On wood. For all to see. For all to look upon in wonder and fright, wondering what does this mean? How will believing in this give us the life that does not die? How will this echo and reminder of chastisement and repentance from the darkest days of our people’s wandering, save the world?
In the desert, in the Book of Numbers – and why did a book so named not number God’s fiery serpents? – it’s magic, or just because God Said So, which functions in our minds as much the same thing. The Lord said look at the metal snake if a real snake bites you, and you won’t die. Why not? I don’t know; just do it and you’ll be fine. God’s power is greater than we can imagine, and if God wants to work in ways we don’t understand or maybe can’t understand, who are we to gainsay him? But relying on magic is a fool’s errand, except in the movies, and even then the ‘magic’ becomes a kind of technique, at least, a science you can apply even if the theory you do not understand. Many an engineer has lit upon a solution by such a means, and which such empirical faith. “I don’t know why it works,” they’ll say about something that quite clearly works. “It just does.”
As philosophers and theologians used to say, it was rumored, at the University of Chicago. “Sure, it works alright in practice. I just have no idea how we’re going to make it work in theory.”
Much of Christianity has believed, or half-believed, that God works in just this mysterious and magical way. We can’t know how believe in his only Son gives us the life that does not end; we just have to accept that it does, and that this accepting-without-proof is proof to God that we are…worthy of it? That makes a kind of sense, biblically. The first people were told “Don’t eat of that tree over there,” and not really told why not, not in a way they understood. Perhaps that’s why they were so easily beguiled by the…serpent, did you say? Yes, the serpent, not in the wilderness this time but in paradise itself – where, as yet, and as far as they knew, there was no flaw, or not that they knew. But there was a flaw, and the possibility of death, even in paradise; et in arcadia ego. Yet if the people had just done what they were told, no questions asked, no problems.
The writer of the letter to the Ephesians goes further. It is by grace that we are saved, the letter tells us, not even via the ‘work’ of belief, of faith, of the decision to say “Aye”. His act alone – God’s, that is – being freely gracious unto us and kind, raising us up (there’s that “Look up!” again) to sit within him in the heavenly places is what did it, does it, so that people yet unborn might know that God is merciful and kind. Wallowing in our passions and desires we were. the writer says, disobedient, not doing what we were meant to, were made for – so God brought us back to where we would be able to do that, would be able to want to do that freely again. By his mysterious grace unmerited and unearned we became again not children of wrath or whining – some of the most serious passions of the flesh to worry about, mind you – but children of the work, the work he made us for, the lives he made us to live, under the light he lit for us to do it in, dispelling the darkness, and making slither away the evil, the wrathful, and the wrong.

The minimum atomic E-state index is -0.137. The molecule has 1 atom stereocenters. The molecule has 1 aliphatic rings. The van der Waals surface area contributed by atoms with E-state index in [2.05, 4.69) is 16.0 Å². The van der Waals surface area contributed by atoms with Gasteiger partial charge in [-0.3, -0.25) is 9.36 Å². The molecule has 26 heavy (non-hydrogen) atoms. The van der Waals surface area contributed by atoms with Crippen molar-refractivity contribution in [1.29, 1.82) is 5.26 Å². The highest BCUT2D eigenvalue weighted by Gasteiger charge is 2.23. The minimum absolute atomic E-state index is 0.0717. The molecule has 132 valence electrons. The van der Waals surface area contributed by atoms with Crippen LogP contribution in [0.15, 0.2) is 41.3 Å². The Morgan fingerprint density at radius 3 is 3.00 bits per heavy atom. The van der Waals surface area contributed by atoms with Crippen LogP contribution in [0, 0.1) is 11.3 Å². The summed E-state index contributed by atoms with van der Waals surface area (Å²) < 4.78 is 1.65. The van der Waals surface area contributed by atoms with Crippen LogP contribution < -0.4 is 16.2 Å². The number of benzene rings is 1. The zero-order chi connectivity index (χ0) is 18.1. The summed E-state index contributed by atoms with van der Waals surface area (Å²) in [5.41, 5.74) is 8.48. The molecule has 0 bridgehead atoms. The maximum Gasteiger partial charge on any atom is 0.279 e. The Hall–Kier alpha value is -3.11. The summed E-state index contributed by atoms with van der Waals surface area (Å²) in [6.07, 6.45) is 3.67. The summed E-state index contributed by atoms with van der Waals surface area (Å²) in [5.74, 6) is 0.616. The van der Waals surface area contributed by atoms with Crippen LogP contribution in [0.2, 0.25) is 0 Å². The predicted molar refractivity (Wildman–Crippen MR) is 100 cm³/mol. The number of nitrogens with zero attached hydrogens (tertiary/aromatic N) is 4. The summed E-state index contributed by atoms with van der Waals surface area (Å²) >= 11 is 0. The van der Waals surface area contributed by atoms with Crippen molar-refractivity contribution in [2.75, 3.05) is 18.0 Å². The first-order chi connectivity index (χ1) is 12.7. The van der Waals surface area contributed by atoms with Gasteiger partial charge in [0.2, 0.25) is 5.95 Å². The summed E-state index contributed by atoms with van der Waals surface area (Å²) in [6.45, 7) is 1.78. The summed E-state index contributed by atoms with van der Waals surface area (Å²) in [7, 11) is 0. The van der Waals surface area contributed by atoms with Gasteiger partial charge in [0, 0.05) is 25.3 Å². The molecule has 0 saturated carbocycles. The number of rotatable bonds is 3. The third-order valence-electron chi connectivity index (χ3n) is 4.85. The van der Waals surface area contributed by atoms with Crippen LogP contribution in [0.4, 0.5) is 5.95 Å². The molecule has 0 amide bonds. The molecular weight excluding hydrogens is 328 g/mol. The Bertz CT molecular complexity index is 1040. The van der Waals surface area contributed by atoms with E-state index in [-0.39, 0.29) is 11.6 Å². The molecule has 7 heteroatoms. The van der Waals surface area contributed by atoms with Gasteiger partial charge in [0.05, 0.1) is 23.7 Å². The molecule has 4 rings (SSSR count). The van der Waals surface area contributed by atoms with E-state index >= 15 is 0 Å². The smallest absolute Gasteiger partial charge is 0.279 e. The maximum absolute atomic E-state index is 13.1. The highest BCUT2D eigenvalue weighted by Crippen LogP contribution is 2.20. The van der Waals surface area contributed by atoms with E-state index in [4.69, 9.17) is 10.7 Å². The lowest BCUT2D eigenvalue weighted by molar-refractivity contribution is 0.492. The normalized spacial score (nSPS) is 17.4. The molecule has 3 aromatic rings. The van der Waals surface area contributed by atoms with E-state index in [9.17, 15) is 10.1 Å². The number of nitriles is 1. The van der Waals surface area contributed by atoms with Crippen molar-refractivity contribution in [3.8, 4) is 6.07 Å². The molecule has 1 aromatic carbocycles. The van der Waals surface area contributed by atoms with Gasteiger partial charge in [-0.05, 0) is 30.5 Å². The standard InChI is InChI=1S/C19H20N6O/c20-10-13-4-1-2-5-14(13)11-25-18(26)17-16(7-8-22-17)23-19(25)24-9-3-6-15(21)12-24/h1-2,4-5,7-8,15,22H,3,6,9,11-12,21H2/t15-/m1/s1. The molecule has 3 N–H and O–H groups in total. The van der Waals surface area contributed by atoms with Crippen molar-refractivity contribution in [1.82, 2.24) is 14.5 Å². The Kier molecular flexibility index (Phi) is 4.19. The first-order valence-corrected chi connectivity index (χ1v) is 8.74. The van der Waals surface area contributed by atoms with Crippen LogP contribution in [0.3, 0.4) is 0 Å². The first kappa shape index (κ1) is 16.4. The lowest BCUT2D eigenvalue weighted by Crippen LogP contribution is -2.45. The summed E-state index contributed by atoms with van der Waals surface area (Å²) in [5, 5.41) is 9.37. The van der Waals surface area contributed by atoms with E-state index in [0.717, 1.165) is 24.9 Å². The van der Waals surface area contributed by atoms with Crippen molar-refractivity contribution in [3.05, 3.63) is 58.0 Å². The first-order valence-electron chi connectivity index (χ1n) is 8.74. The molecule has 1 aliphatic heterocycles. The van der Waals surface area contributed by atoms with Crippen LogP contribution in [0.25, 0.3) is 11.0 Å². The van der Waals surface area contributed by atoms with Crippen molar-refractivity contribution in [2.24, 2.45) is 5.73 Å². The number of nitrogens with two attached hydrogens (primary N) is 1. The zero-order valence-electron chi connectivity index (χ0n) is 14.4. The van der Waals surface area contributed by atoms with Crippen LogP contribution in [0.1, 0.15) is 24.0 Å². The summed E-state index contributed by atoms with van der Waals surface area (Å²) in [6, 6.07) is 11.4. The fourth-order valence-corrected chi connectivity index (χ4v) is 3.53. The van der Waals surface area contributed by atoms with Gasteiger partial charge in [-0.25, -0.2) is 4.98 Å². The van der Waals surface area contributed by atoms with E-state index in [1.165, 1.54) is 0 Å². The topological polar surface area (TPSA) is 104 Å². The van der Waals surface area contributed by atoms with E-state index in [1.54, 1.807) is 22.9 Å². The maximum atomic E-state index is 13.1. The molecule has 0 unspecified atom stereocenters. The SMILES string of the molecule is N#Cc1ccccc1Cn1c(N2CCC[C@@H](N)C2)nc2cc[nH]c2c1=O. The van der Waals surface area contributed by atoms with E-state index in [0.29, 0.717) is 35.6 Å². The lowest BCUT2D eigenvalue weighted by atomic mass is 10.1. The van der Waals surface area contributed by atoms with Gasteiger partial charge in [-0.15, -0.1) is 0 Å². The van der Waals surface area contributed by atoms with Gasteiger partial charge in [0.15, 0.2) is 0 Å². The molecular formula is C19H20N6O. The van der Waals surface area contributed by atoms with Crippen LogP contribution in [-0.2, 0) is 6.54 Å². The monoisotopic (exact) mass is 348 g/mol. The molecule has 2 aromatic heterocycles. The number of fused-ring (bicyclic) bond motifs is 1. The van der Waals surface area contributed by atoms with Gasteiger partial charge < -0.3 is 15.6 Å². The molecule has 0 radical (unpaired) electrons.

All this talk of magic and mystery makes it easy to forget something. The writers of the Gospel of John, and the communities in the ancient world from which they came and for whom they wrote, did not think of all this as magic and mystery at all. They considered it all as true – as what has happened. Jesus came into the world to save sinners, and those who listened to him and lived as he told them stopped sinning. He came to save people from the power of death – from anxiety about, and fear of life, and submission to their passions and desires, their fears and their hates. He reminded them that they did not have to live that way, were in fact born not to live that way, and if they believed him, and thought and acted as he said to, their lives got better. Other people saw this and decided to ignore it, or pretend it wasn’t true, or that even if it were true, it didn’t matter. They saw that the light shone, and chose to remain in darkness. They saw that there were things that were true that they had not expected and might not have wanted to be true, but chose to ignore them, or tell themselves a Big Lie, claiming that what was true, what everyone could see was true, was in fact not true. They chose in this to be, or remain, evil – for the hallmark and foundation of the province of evil, of the power of what Ephesians calls the “prince of the air,” is that it is founded on, depends on, and works to perpetuate lies.